Multiculturalism is w seen by many of its critics as the source of intercultural and social tensions, fostering communal segregation and social conflicts. While the cultural diversity of contemporary societies has to be ackwledged as an empirical and demographic fact, whether multiculturalism as a policy offers an optimal conduit for intercultural understanding and social harmony has become increasingly a matter of polarised public debate. This book examines the contested philosophical foundations of multiculturalism and its, often controversial, applications in the context of migrant societies. It also explores the current theoretical debates about the extent to which multiculturalism, and related conceptual constructs, can account for the various ethical challenges and policy dilemmas surrounding the management of cultural diversity in our contemporary societies. The authors consider common conceptual and empirical features from a transnational perspective through analysis of the case studies of Australia, Canada, Columbia, Germany, New Zealand, the United Kingdom and Uruguay. This book will be of interest to students and scholars of political science, comparative politics, international studies, multiculturalism, migration and political sociology.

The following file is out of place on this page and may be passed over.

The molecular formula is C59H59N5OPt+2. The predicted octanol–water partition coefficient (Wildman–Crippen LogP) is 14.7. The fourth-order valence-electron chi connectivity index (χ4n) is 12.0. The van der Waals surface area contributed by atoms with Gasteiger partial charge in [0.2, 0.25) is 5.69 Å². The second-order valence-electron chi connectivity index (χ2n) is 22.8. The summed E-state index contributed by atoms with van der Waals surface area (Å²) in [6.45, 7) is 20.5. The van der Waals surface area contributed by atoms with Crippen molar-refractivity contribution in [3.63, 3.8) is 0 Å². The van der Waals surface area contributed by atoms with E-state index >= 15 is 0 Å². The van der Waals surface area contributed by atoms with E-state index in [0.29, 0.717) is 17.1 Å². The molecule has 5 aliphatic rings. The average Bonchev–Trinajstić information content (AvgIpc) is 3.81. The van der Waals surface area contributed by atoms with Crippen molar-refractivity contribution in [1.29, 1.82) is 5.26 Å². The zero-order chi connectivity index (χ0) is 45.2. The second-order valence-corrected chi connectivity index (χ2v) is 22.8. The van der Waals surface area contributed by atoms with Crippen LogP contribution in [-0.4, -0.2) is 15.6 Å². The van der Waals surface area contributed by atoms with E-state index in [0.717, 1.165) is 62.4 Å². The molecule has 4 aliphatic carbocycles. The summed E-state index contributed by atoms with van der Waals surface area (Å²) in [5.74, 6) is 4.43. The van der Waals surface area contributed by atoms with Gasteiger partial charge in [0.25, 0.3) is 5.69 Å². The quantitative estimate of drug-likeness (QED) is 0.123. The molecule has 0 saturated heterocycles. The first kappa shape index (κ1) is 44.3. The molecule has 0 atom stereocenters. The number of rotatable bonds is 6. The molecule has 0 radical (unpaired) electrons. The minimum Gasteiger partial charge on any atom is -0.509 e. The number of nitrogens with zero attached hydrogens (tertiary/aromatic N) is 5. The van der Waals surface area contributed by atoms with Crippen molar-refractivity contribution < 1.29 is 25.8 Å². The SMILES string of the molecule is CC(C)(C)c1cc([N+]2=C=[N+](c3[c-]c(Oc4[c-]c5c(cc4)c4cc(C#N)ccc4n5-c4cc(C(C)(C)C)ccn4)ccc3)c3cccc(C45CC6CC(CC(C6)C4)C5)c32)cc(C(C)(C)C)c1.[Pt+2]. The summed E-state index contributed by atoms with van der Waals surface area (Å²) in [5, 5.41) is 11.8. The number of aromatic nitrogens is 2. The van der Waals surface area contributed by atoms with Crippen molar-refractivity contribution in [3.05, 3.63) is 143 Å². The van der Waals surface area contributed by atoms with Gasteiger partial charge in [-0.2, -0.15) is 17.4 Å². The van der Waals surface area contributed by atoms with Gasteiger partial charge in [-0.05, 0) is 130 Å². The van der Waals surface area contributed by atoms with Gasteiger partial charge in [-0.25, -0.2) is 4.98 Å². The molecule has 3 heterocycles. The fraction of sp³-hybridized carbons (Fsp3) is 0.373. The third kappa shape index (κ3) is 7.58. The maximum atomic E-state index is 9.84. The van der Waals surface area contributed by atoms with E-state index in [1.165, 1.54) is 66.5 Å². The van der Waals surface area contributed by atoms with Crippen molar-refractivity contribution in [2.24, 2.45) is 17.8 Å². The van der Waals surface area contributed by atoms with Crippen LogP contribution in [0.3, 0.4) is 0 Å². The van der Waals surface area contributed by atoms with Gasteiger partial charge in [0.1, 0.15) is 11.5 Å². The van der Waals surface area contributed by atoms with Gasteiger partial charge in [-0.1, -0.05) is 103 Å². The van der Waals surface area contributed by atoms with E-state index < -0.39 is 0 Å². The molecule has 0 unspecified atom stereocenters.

Fethi Mansouri is Research Professor in the School of Humanities and Social Sciences and is the Director of the Centre for Citizenship and Globalisation at Deakin University, Australia. He holds a UNESCO Chair on Cultural Diversity and Social Justice. Boulou Ebanda de B'beri is Research Director and Professor of Communication Studies at the University of Ottawa, Canada.
Taylor & Francis Ltd
Date of Publication
Social Studies: General
Routledge Research in Comparative Politics
Place of Publication
Country of Publication
8 black & white tables, 3 black & white line drawings